I also somewhat want to push back on the ‘publish or perish’ mindset that many people have in academia. I’d like to do good and complete studies that I am proud of, even if it takes me a bit longer to expand on the analysis and my interpretation of it- ensuring that I am not falling into selection bias when presenting my findings. This is particularly on my mind as recently, a paper in my field published in nature was retracted which has caused a bit of a stir. Research integrity always needs to come first and I don’t want to get caught out for being sloppy from not spending enough time on things. So I think it’s about finding the balance between my ‘slow science’ philosophy and not being afraid to put my work out there in the academic sphere (I fear I may be using the former as an excuse to hide the latter). I’m now really pushing myself to overcome my perfectionism and have an upcoming deadline for a ‘submittable’ paper draft next month- so watch this space (I’ll try to post an update as to how it goes!).

  9. Don’t compare yourself to other PhD students

    I was told this so many times at the beginning of my PhD and I still couldn’t help constantly comparing myself to others. I work in a vibrant research group with fellow PGRs who are brilliant and who I perceive as infinitely more intelligent and better PhD students than me. Part of this is internalised ableism on my part but that is something I’ll write about another day. I think this is something that many PhD students struggle with and it links into the imposter syndrome problem that we always hear so much about. At the end of the day, it doesn’t matter what other PhD students are doing. Transitioning from undergraduate where you can compare yourself to others fairly easily using grades (something I always did and it damaged my self-esteem a lot), I automatically started doing the same thing. It’s something I’ve been trying to break out of for a long long time but I’m still not there yet. Maybe one day I’ll feel like I am good enough to be a researcher.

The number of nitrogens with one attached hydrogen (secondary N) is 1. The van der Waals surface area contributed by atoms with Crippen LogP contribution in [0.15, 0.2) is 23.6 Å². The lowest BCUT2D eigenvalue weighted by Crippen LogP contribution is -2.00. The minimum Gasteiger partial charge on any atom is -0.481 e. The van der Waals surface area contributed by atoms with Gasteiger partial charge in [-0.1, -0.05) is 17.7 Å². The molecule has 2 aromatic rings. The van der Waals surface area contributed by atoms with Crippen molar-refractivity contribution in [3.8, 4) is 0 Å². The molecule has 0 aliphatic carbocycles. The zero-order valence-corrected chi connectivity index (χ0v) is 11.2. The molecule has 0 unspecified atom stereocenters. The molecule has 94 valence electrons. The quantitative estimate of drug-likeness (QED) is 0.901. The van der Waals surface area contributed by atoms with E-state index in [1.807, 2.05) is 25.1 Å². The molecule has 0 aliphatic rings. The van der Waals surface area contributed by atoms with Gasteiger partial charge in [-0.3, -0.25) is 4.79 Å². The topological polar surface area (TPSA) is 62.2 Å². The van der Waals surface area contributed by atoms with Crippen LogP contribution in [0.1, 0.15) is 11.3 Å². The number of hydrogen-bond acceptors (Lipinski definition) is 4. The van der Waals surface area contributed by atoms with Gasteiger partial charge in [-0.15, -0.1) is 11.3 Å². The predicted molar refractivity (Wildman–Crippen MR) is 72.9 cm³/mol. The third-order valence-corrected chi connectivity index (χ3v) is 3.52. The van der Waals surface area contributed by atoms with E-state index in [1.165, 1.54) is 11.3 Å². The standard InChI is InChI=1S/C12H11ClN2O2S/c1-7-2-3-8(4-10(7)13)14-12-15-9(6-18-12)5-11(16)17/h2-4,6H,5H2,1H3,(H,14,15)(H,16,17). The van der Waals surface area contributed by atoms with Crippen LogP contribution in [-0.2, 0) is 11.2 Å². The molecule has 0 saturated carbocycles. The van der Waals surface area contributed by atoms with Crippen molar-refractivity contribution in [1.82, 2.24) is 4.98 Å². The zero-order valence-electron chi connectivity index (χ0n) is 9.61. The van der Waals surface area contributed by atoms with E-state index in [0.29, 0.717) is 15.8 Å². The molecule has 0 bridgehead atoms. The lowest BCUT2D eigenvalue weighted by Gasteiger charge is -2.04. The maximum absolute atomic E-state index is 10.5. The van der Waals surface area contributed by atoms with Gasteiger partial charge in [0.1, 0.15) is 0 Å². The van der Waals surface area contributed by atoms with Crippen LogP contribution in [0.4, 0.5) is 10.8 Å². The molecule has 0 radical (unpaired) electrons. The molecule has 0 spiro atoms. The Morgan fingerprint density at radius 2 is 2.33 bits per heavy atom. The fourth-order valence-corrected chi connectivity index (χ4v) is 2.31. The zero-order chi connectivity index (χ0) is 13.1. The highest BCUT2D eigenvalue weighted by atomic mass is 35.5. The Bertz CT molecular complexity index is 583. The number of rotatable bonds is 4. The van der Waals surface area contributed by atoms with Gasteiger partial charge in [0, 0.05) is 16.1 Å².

Anyway, the main thing I’ve learnt is that everybody’s project is different so you can’t possibly compare them. For example, my project sits slightly outside of the rest of my research group. It’s just me and my supervisor who are working on my material system (InSb) at my university at the moment. Many of those in my group work with silicon and all of their projects feed into each other more (note: I was given the option in my interview and I chose to work with InSb rather than silicon as I think it’s a more interesting material and it’s a smaller research area so there’s less literature to battle with). Thus, there is more group work and bigger teams working together on things like publications for other PhD students in the group. When I see how they already published by the stage I am at in my PhD, I forget this fact and use it to bully myself. Even if I was working closely with other PGRs or if I had published a paper, I’m sure I would find a way to make it reflect badly on me in my head. Let’s see if I can take my own advice and stop comparing to others!

  10. Doing a PhD is a rollercoaster!

    This is another thing that I was warned about but didn’t really believe at the time but it’s so true. There’s no escaping the fact that research ebbs and flows. There are weeks where I feel like I do nothing at all and others where I do more than I thought possible. Of course, there are going to be emotional ups and downs – you’re dedicating 3-4 years of your life to a single research project and it can feel like you almost embody your project. I don’t think I’ve heard of anyone who’s said that their PhD was straightforward and easy to manage. From equipment breaking or just not cooperating to unexpected results, you just can’t predict what will happen. That’s research for you! I’ve learnt to embrace the uncertainty and love the challenge that it presents.

If you like my work, I’d love your support!